Sweet controversy at Michael Jackson death trial
LOS ANGELES (CNN) — Every issue in the Michael Jackson wrongful death trial is so disputed that even giving candy to jurors caused an argument.
AEG lawyers gave a bag of peppermint candy to the bailiff to hand out to the jury this week. Even Katherine Jackson — the pop icon’s mother — enjoyed the treat.
But Jackson’s lawyer raised an objection Tuesday afternoon, suggesting jurors might be influenced if they realized the source of the sweets.
A compromise was reached. Each side can provide snacks for jurors, but they’ll be placed at the bailiff’s desk before jurors enter court so they have no clue who brought it.
While the candy controversy might seem trivial, the stakes are high for AEG Live. The promoter and producer of Michael Jackson’s comeback concerts could be found liable for billions of dollars in damages if the jury decides the company is responsible for the star’s death.
Jackson’s mother and three children are suing AEG Live for the negligent hiring, retention or supervision of Dr. Conrad Murray, the physician convicted of involuntary manslaughter in Jackson’s death.
The candy argument may be the most interesting thing about Tuesday’s proceedings, unless you are a student of employment law and budgeting.
AEG Live Senior Vice President/General Counsel Shawn Trell was on the stand for a second day hoping to give testimony that would convince the jury that Murray was chosen, hired and supervised by Jackson — not his company.
Murray never had an executed contract with AEG Live, although one had been negotiated. The doctor signed it and returned it to the company on June 24, 2009, but the AEG Live executive decided not to sign it after Jackson died the next day.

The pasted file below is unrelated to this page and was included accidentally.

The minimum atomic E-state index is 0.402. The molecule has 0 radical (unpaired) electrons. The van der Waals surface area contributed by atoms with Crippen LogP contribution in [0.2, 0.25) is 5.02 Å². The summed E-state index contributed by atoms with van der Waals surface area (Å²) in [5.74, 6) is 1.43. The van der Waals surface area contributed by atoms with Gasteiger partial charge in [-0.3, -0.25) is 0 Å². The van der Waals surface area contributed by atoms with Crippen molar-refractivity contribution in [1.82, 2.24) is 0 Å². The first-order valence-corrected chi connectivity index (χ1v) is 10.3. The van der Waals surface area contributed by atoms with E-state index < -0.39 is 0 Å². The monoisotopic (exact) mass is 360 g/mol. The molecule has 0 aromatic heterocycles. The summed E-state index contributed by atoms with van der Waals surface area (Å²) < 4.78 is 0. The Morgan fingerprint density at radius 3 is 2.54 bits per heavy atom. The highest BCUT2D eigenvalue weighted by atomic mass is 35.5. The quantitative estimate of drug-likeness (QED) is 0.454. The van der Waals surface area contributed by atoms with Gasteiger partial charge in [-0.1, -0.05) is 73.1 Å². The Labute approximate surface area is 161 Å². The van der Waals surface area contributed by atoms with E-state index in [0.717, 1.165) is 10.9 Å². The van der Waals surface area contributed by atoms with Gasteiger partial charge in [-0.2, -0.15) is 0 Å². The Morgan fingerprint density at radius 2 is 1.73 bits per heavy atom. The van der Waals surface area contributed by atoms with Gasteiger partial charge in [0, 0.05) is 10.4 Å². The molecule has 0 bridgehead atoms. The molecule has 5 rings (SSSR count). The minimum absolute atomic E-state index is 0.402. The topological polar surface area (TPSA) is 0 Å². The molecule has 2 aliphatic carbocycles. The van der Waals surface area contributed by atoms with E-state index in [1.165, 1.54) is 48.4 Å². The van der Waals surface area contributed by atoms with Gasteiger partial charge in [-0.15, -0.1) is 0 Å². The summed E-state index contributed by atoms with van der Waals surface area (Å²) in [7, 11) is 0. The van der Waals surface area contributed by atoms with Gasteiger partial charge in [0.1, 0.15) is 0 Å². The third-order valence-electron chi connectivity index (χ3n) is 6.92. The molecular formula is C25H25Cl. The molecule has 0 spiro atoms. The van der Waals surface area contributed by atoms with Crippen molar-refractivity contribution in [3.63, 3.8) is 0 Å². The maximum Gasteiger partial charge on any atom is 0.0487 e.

Jackson lawyers contend Murray was already on the job, working under an oral agreement confirmed by a series of e-mails that promised him $150,000 a month to be Jackson’s full-time physician.
With Trell on the stand, Jackson lawyer Brian Panish played part of an interview that AEG Live President Randy Phillips gave to Sky News television soon after Jackson’s death.
“This guy was willing to leave his practice for a very large sum of money, so we hired him,” Phillips said.
Panish also showed jurors an e-mail between AEG lawyers suggesting that Phillips told other interviewers AEG Live “hired” Murray.
Trouble at the Front
The Jackson lawyers argue that AEG Live executives ignored a series of “red flags” that should have alerted them that Jackson needed help as he prepared for his comeback concerts.
Earlier testimony from Jackson’s makeup artist, choreographer and an associate director described his failing health and mental condition in the last two weeks of his life.
Panish asked Trell about e-mails titled “trouble at the Front” between AEG executives and people working on the production starting on June 19, 2009 — a night that show director Kenny Ortega sent Jackson home because of his strange behavior.
“He was a basket case and Kenny was concerned he would embarrass himself on stage, or worse yet — get hurt,” production director John “Bugsy” Houghdahl wrote to AEG Live top execs Randy Phillips and Paul Gongaware. “The company is rehearsing right now, but the DOUBT is pervasive.”
Phillips forwarded the e-mail to his boss — Tim Leiweke — at AEG Live’s parent company, with the comment: “We have a real problem here.”